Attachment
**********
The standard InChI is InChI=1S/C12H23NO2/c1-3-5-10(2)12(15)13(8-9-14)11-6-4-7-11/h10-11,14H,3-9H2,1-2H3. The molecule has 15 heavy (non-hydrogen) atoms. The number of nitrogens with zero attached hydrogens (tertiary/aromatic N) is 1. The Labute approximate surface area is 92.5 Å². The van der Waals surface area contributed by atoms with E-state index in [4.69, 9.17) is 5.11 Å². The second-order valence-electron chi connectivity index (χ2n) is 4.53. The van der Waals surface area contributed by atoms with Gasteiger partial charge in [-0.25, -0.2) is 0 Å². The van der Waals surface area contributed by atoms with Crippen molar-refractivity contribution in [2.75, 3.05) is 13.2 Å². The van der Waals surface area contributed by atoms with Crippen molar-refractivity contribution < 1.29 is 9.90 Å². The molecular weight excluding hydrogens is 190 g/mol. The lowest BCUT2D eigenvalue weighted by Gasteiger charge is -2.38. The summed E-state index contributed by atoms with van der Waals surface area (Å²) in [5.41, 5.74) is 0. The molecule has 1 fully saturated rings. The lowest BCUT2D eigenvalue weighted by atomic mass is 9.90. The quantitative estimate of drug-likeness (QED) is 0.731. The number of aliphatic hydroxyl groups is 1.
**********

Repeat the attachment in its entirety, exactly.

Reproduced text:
The standard InChI is InChI=1S/C12H23NO2/c1-3-5-10(2)12(15)13(8-9-14)11-6-4-7-11/h10-11,14H,3-9H2,1-2H3. The molecule has 15 heavy (non-hydrogen) atoms. The number of nitrogens with zero attached hydrogens (tertiary/aromatic N) is 1. The Labute approximate surface area is 92.5 Å². The van der Waals surface area contributed by atoms with E-state index in [4.69, 9.17) is 5.11 Å². The second-order valence-electron chi connectivity index (χ2n) is 4.53. The van der Waals surface area contributed by atoms with Gasteiger partial charge in [-0.25, -0.2) is 0 Å². The van der Waals surface area contributed by atoms with Crippen molar-refractivity contribution in [2.75, 3.05) is 13.2 Å². The van der Waals surface area contributed by atoms with Crippen molar-refractivity contribution < 1.29 is 9.90 Å². The molecular weight excluding hydrogens is 190 g/mol. The lowest BCUT2D eigenvalue weighted by Gasteiger charge is -2.38. The summed E-state index contributed by atoms with van der Waals surface area (Å²) in [5.41, 5.74) is 0. The molecule has 1 fully saturated rings. The lowest BCUT2D eigenvalue weighted by atomic mass is 9.90. The quantitative estimate of drug-likeness (QED) is 0.731. The number of aliphatic hydroxyl groups is 1.